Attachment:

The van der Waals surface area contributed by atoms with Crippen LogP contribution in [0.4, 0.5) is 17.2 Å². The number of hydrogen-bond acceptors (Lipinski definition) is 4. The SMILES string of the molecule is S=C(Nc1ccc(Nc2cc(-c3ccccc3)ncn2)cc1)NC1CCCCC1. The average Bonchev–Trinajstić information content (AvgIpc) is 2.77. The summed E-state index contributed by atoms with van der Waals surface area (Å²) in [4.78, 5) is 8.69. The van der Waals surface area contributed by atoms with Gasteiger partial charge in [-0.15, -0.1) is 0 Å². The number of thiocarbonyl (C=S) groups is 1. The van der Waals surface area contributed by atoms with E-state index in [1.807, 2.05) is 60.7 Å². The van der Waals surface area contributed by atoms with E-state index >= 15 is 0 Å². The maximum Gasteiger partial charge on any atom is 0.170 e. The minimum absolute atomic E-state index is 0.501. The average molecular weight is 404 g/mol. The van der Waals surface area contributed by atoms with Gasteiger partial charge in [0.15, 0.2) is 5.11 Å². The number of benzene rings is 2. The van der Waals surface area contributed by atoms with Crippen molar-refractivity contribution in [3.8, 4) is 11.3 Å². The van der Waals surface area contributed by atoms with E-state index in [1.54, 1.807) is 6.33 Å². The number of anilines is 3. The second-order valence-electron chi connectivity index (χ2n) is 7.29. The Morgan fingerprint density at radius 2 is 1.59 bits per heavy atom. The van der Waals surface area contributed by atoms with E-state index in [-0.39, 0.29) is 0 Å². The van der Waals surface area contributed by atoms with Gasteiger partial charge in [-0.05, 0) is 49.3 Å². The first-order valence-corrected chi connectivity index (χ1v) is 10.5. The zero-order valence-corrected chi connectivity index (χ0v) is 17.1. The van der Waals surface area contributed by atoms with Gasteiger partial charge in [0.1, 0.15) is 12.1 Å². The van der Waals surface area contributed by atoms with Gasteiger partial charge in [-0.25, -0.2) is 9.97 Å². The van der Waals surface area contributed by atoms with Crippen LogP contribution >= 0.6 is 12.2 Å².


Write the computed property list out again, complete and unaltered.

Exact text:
The van der Waals surface area contributed by atoms with Crippen LogP contribution in [0.4, 0.5) is 17.2 Å². The number of hydrogen-bond acceptors (Lipinski definition) is 4. The SMILES string of the molecule is S=C(Nc1ccc(Nc2cc(-c3ccccc3)ncn2)cc1)NC1CCCCC1. The average Bonchev–Trinajstić information content (AvgIpc) is 2.77. The summed E-state index contributed by atoms with van der Waals surface area (Å²) in [4.78, 5) is 8.69. The van der Waals surface area contributed by atoms with Gasteiger partial charge in [-0.15, -0.1) is 0 Å². The number of thiocarbonyl (C=S) groups is 1. The van der Waals surface area contributed by atoms with E-state index in [1.807, 2.05) is 60.7 Å². The van der Waals surface area contributed by atoms with E-state index >= 15 is 0 Å². The maximum Gasteiger partial charge on any atom is 0.170 e. The minimum absolute atomic E-state index is 0.501. The average molecular weight is 404 g/mol. The van der Waals surface area contributed by atoms with Gasteiger partial charge in [0.15, 0.2) is 5.11 Å². The number of benzene rings is 2. The van der Waals surface area contributed by atoms with Crippen molar-refractivity contribution in [3.8, 4) is 11.3 Å². The van der Waals surface area contributed by atoms with E-state index in [1.54, 1.807) is 6.33 Å². The number of anilines is 3. The second-order valence-electron chi connectivity index (χ2n) is 7.29. The Morgan fingerprint density at radius 2 is 1.59 bits per heavy atom. The van der Waals surface area contributed by atoms with E-state index in [-0.39, 0.29) is 0 Å². The van der Waals surface area contributed by atoms with Gasteiger partial charge in [-0.05, 0) is 49.3 Å². The first-order valence-corrected chi connectivity index (χ1v) is 10.5. The zero-order valence-corrected chi connectivity index (χ0v) is 17.1. The van der Waals surface area contributed by atoms with Gasteiger partial charge in [0.1, 0.15) is 12.1 Å². The van der Waals surface area contributed by atoms with Gasteiger partial charge in [-0.25, -0.2) is 9.97 Å². The van der Waals surface area contributed by atoms with Crippen LogP contribution >= 0.6 is 12.2 Å².